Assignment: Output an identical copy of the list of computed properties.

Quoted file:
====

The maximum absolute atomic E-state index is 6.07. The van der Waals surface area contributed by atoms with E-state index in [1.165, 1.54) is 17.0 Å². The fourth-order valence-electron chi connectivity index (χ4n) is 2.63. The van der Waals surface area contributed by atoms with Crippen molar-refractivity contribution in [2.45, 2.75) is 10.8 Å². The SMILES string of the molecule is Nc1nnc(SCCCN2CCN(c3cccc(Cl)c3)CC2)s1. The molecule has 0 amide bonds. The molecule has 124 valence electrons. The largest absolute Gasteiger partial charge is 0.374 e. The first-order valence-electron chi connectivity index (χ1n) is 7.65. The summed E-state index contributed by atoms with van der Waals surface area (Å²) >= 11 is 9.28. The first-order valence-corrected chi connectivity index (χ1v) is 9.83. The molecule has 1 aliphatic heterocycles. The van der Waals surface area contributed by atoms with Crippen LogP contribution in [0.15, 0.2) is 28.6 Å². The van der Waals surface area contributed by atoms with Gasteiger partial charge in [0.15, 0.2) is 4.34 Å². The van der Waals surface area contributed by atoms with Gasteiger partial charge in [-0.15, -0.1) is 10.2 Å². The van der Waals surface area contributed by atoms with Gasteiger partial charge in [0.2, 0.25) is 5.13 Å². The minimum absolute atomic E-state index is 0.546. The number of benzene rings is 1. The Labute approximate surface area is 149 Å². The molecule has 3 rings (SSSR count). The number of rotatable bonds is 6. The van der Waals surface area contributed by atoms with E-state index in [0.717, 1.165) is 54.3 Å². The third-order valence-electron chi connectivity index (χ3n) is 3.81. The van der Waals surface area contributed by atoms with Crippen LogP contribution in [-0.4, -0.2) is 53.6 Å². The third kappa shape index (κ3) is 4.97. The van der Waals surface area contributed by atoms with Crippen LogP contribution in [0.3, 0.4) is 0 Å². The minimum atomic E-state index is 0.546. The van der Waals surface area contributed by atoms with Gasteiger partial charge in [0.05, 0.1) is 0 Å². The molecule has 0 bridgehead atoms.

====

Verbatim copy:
The maximum absolute atomic E-state index is 6.07. The van der Waals surface area contributed by atoms with E-state index in [1.165, 1.54) is 17.0 Å². The fourth-order valence-electron chi connectivity index (χ4n) is 2.63. The van der Waals surface area contributed by atoms with Crippen molar-refractivity contribution in [2.45, 2.75) is 10.8 Å². The SMILES string of the molecule is Nc1nnc(SCCCN2CCN(c3cccc(Cl)c3)CC2)s1. The molecule has 0 amide bonds. The molecule has 124 valence electrons. The largest absolute Gasteiger partial charge is 0.374 e. The first-order valence-electron chi connectivity index (χ1n) is 7.65. The summed E-state index contributed by atoms with van der Waals surface area (Å²) >= 11 is 9.28. The first-order valence-corrected chi connectivity index (χ1v) is 9.83. The molecule has 1 aliphatic heterocycles. The van der Waals surface area contributed by atoms with Crippen LogP contribution in [0.15, 0.2) is 28.6 Å². The van der Waals surface area contributed by atoms with Gasteiger partial charge in [0.15, 0.2) is 4.34 Å². The van der Waals surface area contributed by atoms with Gasteiger partial charge in [-0.15, -0.1) is 10.2 Å². The van der Waals surface area contributed by atoms with Gasteiger partial charge in [0.2, 0.25) is 5.13 Å². The minimum absolute atomic E-state index is 0.546. The number of benzene rings is 1. The Labute approximate surface area is 149 Å². The molecule has 3 rings (SSSR count). The number of rotatable bonds is 6. The van der Waals surface area contributed by atoms with E-state index in [0.717, 1.165) is 54.3 Å². The third-order valence-electron chi connectivity index (χ3n) is 3.81. The van der Waals surface area contributed by atoms with Crippen LogP contribution in [-0.4, -0.2) is 53.6 Å². The third kappa shape index (κ3) is 4.97. The van der Waals surface area contributed by atoms with Crippen LogP contribution in [0.3, 0.4) is 0 Å². The minimum atomic E-state index is 0.546. The van der Waals surface area contributed by atoms with Gasteiger partial charge in [0.05, 0.1) is 0 Å². The molecule has 0 bridgehead atoms.